Albion varsity star also is committed youth football coach
Tyler Rotoli has a passion for football, mentoring young players
ALBION – Last Friday, Tyler Rotoli ran for 142 yards in leading the Albion varsity football team to a 27-14 win over rival Medina.
Early the next morning, Rotoli was at his job at Burger King at 5:30, getting the Main Street location ready for the day. He worked till lunch and then hustled to Oakfield to join a team of 10- and 11-year-olds from Albion. That team had a big playoff game against Medina.
Rotoli is one of the coaches of the youth team, the offensive coordinator for a group that likes to throw the football and break off long runs. Rotoli has taught the team more than 70 plays, many of the formations and techniques from the varsity team.
This year was the first time the JV youth squad made the playoffs in years.
Rotoli has juggled his varsity schedule, his work at Burger King, and his homework with a devotion to practices and games with the youth team.
“He’s a natural born leader,” said head coach Geno Allport, who coached Rotoli when he played on the youth teams. “He has the passion and he has the heart.”
Allport said it’s unusual to see a high school player anywhere in the region be so committed to working with a youth program. Besides Rotoli, Jared Hollinger also has been working with the Albion youth program. Hollinger is a junior lineman for the varsity team.
Rotoli is running back, quarterback, linebacker, whatever position the teams needs him. He preaches unselfishness and a “Team First” attitude for the youth players. He fires them up before the game, and shouts encouragement and instruction throughout the contests.
After a tough loss to Medina on Sept. 19, Rotoli gathered the group on the sideline, reminding them to keep working hard in practices. The team would close out the regular season with several victories.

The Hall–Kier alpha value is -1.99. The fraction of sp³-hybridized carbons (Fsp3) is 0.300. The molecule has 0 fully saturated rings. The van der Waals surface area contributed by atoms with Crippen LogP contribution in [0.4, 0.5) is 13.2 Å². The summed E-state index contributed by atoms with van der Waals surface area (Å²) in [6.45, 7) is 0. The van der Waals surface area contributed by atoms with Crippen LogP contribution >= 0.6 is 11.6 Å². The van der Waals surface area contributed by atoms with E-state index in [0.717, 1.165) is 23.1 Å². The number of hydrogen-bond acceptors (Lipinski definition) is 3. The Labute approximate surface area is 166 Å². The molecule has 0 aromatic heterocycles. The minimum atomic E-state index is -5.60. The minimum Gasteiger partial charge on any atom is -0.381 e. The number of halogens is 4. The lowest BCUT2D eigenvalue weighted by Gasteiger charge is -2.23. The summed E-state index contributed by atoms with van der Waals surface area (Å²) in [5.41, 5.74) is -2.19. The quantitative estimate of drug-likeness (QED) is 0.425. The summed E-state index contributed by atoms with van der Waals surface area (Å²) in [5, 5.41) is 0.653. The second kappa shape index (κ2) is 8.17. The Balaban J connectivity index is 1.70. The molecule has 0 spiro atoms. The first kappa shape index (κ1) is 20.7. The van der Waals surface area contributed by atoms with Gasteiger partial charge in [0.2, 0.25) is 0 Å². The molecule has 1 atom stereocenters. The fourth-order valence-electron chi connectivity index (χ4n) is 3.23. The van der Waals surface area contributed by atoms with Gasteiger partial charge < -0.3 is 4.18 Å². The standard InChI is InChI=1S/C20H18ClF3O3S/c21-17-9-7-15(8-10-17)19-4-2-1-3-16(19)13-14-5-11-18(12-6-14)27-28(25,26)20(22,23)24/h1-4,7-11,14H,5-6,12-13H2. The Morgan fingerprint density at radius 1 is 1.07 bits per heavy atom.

“I just want to give back to the next generation and be a positive role model,” Rotoli said. “You don’t really remember the wins and losses. You remember the coaches.”
Rotoli, 17, said Allport has been a steady and positive influence in his life for many years.
“He’s been there through the ups and downs,” Rotoli said.
He knows some of the players need male role models. That is part of his drive to be at the practices and games, even when he is fighting exhaustion.
“All I want to do is touch another life,” Rotoli said. “I want to be that big brother to somebody else and motivate them.”
Rotoli aged out of youth football after seventh grade. In eighth grade, he offered to help with some of the youth teams. His younger brother Junior plays on this year’s JV team. Two of Rotoli’s cousins, Amari and Javon Jones, also are on the team.
Rotoli found as an eighth-grader that the kids responded to his instruction. The following year he took an on-line program and became a certified coach. That program makes sure coaches know proper techniques for tackling. (Click here for more information.)
Allport said Rotoli typically calls the plays on offense, and the team usually finds the end zone several times a game.
“I gave him freedom to run the offense because he knows what he’s doing,” Allport said.
Most of the JV youth players would watch Rotoli during Friday home games at the varsity field. The next day, Rotoli would join them for their game. Allport said Rotoli inspires the kids “to see where they can go” as a varsity player.
Rotoli is considering majoring in criminal justice in college so he can work as a police officer. Allport is hopeful Rotoli will stay in the area after college, and continue to coach and work with the youth football players.
Allport also said Hollinger has been a big help with the youth football program. He and Rotoli help set up the field and with clean up after the games.
“You’re not going to find kids that busted their butts more than those two,” Allport said.
Rotoli said he would like to be a coach in the future. He enjoys the life lessons with the game, and often gives fiery speeches to the players.
“If you work hard, you get good outcomes,” he tells the players when they’re doing push-ups or finishing sprints.
“You got to be disciplined,” he bellows.
Rotoli said spewing those words has been good for him. It reminds him he needs to keep working hard, too, including the early morning shifts at Burger King following an away game on Friday.
“I’m preaching you need discipline and perseverance,” he said. “It motivates me, too.”